The objective of the study was to measure the risk-adjusted efficiency of banks in 24 emerging economies for the period of 1999–2013. A two-stage network data envelopment analysis (DEA), with separate deposit mobilization and loan financing stages was used. Efficiency was measured using directional distance functions with DEA, featuring non-performing loans as undesirable outputs. The distributions of efficiency scores were different when credit quality was taken into account. The distribution of efficiency scores varied systematically with accumulation of non-performing loans across regions. The financial crisis of 2007–2008 impacted more adversely the regions that had higher proportions of non-performing loans in banks’ portfolios. The results of a follow-on non-parametric regression showed that smaller, better capitalized, and private banks were more efficient. The conditions conducive for high levels of technical efficiency by banks were found to be characterized by economic growth and low inflation. Full article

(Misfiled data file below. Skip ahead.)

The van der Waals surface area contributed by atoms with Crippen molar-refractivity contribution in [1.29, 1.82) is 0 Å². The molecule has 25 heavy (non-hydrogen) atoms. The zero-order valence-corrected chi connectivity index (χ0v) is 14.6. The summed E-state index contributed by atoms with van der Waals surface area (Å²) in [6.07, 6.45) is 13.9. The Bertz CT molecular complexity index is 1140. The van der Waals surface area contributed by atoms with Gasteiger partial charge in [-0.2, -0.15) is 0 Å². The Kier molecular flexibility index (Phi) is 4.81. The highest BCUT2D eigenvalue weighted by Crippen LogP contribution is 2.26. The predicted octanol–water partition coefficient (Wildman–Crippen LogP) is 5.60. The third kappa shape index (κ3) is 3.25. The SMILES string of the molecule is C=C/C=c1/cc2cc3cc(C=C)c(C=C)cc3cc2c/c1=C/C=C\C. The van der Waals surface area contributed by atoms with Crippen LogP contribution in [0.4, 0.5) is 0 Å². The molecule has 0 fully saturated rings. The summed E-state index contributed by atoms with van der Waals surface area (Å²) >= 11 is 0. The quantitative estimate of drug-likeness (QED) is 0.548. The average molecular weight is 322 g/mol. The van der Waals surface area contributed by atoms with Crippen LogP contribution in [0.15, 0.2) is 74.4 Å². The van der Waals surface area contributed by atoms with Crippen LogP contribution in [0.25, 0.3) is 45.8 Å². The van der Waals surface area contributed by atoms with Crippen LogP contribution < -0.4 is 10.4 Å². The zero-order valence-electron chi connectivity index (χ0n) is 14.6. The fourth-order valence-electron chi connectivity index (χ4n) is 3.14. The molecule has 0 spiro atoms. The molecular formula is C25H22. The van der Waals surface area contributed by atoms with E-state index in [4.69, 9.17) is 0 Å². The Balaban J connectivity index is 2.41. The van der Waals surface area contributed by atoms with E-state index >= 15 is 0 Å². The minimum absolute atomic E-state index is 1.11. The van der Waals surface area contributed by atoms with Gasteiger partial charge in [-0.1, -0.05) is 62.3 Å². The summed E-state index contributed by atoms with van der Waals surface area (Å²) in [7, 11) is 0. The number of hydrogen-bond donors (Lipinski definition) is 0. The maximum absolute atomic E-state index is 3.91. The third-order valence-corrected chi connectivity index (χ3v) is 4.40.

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Open AccessArticle A Test of Market Efficiency When Short Selling Is Prohibited: A Case of the Dhaka Stock Exchange
J. Risk Financial Manag. 2018, 11(4), 59; https://doi.org/10.3390/jrfm11040059
Received: 9 August 2018 / Revised: 26 September 2018 / Accepted: 28 September 2018 / Published: 2 October 2018
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Abstract
A ban on short selling exists on several exchanges, especially in emerging markets. In most cases, short selling has always been prohibited, thus making it difficult to examine the ban’s effect on price discovery. In this paper, we consider data from the Dhaka [...] Read more.
A ban on short selling exists on several exchanges, especially in emerging markets. In most cases, short selling has always been prohibited, thus making it difficult to examine the ban’s effect on price discovery. In this paper, we consider data from the Dhaka Stock Exchange (DSE) to test for a short selling ban on market efficiency. The analysis examines runs in daily stock returns and then forms a distribution of return clusters according to their duration. Using Monte Carlo simulation, we find that runs of longer duration appear more frequently in the DSE data than we would expect in efficient markets. We compare these results to stocks in the Dow Jones Industrial Average (DJIA). We find that the same runs tests accord with market efficiency for liquid and easily shorted DJIA stocks. Full article